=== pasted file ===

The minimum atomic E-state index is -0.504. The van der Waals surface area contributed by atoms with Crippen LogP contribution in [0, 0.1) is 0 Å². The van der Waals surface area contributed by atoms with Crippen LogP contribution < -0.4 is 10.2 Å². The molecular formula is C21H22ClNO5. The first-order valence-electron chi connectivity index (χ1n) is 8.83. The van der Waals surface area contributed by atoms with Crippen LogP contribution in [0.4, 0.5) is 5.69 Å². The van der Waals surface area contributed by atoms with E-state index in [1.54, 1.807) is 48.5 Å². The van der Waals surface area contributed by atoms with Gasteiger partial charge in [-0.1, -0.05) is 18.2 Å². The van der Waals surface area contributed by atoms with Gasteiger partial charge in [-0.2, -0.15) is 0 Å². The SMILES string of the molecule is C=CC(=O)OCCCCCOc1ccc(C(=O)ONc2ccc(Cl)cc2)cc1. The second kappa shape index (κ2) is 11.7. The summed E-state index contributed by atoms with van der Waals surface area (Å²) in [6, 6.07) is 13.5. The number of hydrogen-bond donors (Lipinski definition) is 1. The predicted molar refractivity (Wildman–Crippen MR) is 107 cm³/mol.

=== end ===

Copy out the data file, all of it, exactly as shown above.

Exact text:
The minimum atomic E-state index is -0.504. The van der Waals surface area contributed by atoms with Crippen LogP contribution in [0, 0.1) is 0 Å². The van der Waals surface area contributed by atoms with Crippen LogP contribution < -0.4 is 10.2 Å². The molecular formula is C21H22ClNO5. The first-order valence-electron chi connectivity index (χ1n) is 8.83. The van der Waals surface area contributed by atoms with Crippen LogP contribution in [0.4, 0.5) is 5.69 Å². The van der Waals surface area contributed by atoms with E-state index in [1.54, 1.807) is 48.5 Å². The van der Waals surface area contributed by atoms with Gasteiger partial charge in [-0.1, -0.05) is 18.2 Å². The van der Waals surface area contributed by atoms with Gasteiger partial charge in [-0.2, -0.15) is 0 Å². The SMILES string of the molecule is C=CC(=O)OCCCCCOc1ccc(C(=O)ONc2ccc(Cl)cc2)cc1. The second kappa shape index (κ2) is 11.7. The summed E-state index contributed by atoms with van der Waals surface area (Å²) in [6, 6.07) is 13.5. The number of hydrogen-bond donors (Lipinski definition) is 1. The predicted molar refractivity (Wildman–Crippen MR) is 107 cm³/mol.